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Sensory Box Ideas For Preschoolers

Instructor: Abigail Cook
Preschoolers love to play and explore with their hands. Create a fun and engaging activity where students can have a hands-on learning experience by implementing sensory boxes.

Sensory Boxes

Have you ever noticed how little kids love to stick their hands into everything? Children can get so excited playing with play doh, a bin filled with rice, or with soap and water. Getting into things, making messes, and getting their hands dirty are some of the ways kids learn about their environment. Preschool teachers can stimulate and engage their students by creating sensory boxes.

Sensory boxes, or sensory bins, are containers filled with textured materials. They have a filler material, which is what you put in the box to create the sensory experience (such as rice or sand) and often have other materials to manipulate (like plastic figures). Sensory boxes are a fun way for young children to learn and explore. Many preschool teachers like to include sensory boxes into their daily routine to give kids some hands-on learning.

Some of the advantages of using sensory boxes include:

  • They are relatively inexpensive to make.
  • The materials can be switched out and rotated to keep kids interested.
  • They are portable, which makes them easy to access and maintain.
  • They do not require a lot of time to prepare.
  • They are a fun and engaging way for kids to learn and explore.

In the Classroom

Sensory bins can be used in a preschool classroom in a variety of ways. Teachers should consider their students, the classroom layout, and their curriculum as they make decisions about how to utilize sensory boxes. Here are a few ways you might use sensory boxes in your classroom.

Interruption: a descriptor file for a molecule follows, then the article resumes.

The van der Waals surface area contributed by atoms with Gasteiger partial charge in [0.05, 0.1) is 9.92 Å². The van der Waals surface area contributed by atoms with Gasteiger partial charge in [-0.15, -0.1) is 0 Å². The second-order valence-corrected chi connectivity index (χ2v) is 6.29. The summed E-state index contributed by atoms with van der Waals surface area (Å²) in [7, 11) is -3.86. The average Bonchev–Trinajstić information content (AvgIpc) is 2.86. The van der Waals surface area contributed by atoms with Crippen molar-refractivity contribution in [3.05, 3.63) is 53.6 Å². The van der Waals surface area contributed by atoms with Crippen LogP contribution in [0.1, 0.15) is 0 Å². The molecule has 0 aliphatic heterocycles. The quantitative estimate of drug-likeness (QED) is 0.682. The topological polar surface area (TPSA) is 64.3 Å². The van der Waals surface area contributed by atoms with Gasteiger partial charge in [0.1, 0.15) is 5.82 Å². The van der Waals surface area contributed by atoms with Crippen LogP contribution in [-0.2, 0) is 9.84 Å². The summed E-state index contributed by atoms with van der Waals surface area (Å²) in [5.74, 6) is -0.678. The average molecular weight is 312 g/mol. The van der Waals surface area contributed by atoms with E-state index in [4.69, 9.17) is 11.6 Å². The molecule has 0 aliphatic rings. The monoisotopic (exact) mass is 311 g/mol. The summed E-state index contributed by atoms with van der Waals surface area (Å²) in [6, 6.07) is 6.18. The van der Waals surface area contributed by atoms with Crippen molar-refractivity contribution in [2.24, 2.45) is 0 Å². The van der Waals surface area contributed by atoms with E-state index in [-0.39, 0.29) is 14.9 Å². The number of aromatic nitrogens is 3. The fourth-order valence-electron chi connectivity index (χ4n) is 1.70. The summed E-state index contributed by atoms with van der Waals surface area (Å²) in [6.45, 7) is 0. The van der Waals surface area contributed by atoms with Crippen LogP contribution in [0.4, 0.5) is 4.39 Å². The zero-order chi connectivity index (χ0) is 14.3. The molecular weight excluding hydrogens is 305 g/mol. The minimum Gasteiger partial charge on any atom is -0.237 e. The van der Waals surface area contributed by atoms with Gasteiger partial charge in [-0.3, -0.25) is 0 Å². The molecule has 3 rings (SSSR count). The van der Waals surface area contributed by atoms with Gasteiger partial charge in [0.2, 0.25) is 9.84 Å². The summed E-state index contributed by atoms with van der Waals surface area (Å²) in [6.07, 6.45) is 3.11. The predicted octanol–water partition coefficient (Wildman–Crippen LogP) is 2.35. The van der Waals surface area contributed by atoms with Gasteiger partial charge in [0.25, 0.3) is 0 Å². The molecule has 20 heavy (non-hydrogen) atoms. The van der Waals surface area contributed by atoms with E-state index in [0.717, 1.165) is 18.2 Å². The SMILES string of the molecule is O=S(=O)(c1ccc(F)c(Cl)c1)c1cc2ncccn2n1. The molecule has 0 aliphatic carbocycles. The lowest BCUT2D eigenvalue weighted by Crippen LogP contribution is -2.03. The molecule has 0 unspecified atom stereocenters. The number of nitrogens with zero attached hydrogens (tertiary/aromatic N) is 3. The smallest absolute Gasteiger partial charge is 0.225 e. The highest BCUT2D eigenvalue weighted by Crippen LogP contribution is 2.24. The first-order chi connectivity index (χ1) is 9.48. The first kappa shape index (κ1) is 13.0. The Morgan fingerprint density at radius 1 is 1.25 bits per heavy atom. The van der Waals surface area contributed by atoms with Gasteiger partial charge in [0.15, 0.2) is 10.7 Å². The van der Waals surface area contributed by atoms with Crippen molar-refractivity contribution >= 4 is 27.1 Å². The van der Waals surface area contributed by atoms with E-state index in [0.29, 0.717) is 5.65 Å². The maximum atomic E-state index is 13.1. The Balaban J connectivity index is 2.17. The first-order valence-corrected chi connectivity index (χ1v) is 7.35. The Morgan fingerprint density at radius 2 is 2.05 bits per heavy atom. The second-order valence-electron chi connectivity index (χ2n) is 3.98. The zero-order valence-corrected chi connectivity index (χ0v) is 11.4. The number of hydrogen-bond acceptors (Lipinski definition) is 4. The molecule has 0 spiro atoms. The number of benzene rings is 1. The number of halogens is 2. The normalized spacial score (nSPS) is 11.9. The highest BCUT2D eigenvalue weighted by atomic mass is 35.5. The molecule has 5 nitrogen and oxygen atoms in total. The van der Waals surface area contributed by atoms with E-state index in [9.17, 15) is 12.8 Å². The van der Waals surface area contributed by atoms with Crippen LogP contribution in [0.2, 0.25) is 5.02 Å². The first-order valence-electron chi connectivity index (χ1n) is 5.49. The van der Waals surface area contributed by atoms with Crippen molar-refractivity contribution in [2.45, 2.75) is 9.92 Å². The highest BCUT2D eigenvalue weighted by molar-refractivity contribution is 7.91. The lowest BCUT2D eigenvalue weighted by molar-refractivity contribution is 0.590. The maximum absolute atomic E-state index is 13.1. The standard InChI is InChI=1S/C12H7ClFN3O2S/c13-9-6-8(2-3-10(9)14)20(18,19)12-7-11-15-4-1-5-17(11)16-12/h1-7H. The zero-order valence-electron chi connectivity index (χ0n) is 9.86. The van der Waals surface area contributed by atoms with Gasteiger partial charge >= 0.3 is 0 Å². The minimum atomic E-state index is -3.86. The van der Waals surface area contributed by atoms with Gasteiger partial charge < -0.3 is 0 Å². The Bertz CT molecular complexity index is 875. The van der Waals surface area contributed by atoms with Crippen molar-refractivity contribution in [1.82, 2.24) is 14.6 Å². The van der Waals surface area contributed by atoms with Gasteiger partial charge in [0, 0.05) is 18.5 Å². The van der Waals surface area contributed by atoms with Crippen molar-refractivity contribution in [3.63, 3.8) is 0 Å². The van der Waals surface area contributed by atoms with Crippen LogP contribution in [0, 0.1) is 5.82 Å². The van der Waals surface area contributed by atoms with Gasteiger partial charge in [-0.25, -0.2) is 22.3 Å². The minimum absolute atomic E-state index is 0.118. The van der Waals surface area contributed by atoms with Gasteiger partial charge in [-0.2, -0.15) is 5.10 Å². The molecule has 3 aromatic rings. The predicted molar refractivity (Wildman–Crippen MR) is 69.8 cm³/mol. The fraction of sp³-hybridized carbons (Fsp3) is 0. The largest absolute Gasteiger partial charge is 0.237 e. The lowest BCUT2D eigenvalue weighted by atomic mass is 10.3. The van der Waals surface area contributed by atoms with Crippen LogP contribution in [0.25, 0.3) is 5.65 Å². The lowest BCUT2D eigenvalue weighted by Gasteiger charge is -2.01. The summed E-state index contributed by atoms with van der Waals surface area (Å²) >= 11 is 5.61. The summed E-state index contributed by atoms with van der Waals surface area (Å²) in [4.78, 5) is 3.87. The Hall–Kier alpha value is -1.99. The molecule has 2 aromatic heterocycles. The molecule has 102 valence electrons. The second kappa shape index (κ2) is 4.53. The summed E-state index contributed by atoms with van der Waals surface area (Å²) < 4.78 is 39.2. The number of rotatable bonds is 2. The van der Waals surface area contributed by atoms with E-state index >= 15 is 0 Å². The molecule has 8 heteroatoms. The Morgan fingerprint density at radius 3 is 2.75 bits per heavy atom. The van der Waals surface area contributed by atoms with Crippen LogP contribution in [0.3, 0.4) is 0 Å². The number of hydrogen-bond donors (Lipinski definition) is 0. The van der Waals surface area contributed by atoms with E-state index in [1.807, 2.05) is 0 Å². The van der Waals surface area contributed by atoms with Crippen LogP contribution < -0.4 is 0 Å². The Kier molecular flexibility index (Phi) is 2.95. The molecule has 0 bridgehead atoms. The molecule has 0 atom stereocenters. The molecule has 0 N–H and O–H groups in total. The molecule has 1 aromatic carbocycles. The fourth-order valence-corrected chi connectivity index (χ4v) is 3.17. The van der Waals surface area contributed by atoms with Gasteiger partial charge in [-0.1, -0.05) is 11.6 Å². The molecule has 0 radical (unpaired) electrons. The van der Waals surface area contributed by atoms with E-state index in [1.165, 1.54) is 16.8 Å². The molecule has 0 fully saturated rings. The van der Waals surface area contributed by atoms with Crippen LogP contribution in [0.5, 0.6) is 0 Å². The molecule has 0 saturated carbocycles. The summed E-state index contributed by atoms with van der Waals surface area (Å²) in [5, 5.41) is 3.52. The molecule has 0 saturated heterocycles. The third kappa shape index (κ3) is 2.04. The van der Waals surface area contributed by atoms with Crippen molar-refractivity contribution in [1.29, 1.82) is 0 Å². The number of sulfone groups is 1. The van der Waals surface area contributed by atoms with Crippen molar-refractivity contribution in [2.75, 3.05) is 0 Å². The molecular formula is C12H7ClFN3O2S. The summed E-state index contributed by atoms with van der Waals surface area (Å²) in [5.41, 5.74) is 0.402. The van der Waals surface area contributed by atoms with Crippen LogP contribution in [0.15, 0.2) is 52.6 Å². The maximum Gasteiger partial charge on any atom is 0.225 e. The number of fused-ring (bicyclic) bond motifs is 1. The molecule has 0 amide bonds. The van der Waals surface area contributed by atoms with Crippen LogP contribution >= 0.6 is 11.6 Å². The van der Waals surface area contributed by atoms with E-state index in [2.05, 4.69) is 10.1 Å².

• Create a 'Sensory Station' and let your students explore the sensory boxes during their normal rotations.
  • Give students the option of playing in the sensory boxes during recess or break time.
  • Make sensory boxes a reward when students follow the rules, do something kind, or finish their work.
  • Create a class activity where you spend ten minutes letting your students go from box to box exploring the different sensory activities.

Sensory Box Ideas

Before we explore different sensory boxes, here is a list of filler materials you might use. It is used to fill the box, but is not usually the only thing in there. This list includes filler materials that are interesting and different to touch.

  • Rice
  • Beans
  • Cotton balls
  • Water
  • Sand
  • Dirt
  • Popcorn kernels
  • Dried pasta

Hunting and Sorting

Start with a box filled with a filler material. Then hide objects in the box for students to search for. As you read through these ideas, think about ways you can change things up to ensure your students are practicing specific skills you're teaching. Here are a few ideas.

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